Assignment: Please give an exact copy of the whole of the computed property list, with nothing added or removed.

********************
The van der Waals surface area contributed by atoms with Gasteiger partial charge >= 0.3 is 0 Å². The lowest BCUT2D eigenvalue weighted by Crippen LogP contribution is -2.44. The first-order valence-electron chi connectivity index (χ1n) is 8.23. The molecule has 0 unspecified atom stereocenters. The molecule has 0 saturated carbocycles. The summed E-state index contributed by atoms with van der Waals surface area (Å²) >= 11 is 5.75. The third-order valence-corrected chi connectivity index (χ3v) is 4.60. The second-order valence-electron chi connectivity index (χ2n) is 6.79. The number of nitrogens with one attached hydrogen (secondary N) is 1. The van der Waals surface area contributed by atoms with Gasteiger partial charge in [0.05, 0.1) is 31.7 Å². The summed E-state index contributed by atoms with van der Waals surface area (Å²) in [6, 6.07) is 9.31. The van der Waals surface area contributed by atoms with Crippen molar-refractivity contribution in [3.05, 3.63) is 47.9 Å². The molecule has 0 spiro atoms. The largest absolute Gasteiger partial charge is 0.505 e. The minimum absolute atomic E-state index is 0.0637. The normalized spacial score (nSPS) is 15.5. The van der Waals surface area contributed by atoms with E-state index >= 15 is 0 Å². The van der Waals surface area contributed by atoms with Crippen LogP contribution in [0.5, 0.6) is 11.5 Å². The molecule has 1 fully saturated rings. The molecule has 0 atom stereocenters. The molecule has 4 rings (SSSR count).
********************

The van der Waals surface area contributed by atoms with Gasteiger partial charge >= 0.3 is 0 Å². The lowest BCUT2D eigenvalue weighted by Crippen LogP contribution is -2.44. The first-order valence-electron chi connectivity index (χ1n) is 8.23. The molecule has 0 unspecified atom stereocenters. The molecule has 0 saturated carbocycles. The summed E-state index contributed by atoms with van der Waals surface area (Å²) >= 11 is 5.75. The third-order valence-corrected chi connectivity index (χ3v) is 4.60. The second-order valence-electron chi connectivity index (χ2n) is 6.79. The number of nitrogens with one attached hydrogen (secondary N) is 1. The van der Waals surface area contributed by atoms with Gasteiger partial charge in [0.05, 0.1) is 31.7 Å². The summed E-state index contributed by atoms with van der Waals surface area (Å²) in [6, 6.07) is 9.31. The van der Waals surface area contributed by atoms with Crippen molar-refractivity contribution in [3.05, 3.63) is 47.9 Å². The molecule has 0 spiro atoms. The largest absolute Gasteiger partial charge is 0.505 e. The minimum absolute atomic E-state index is 0.0637. The normalized spacial score (nSPS) is 15.5. The van der Waals surface area contributed by atoms with E-state index >= 15 is 0 Å². The van der Waals surface area contributed by atoms with Crippen LogP contribution in [0.5, 0.6) is 11.5 Å². The molecule has 1 fully saturated rings. The molecule has 0 atom stereocenters. The molecule has 4 rings (SSSR count).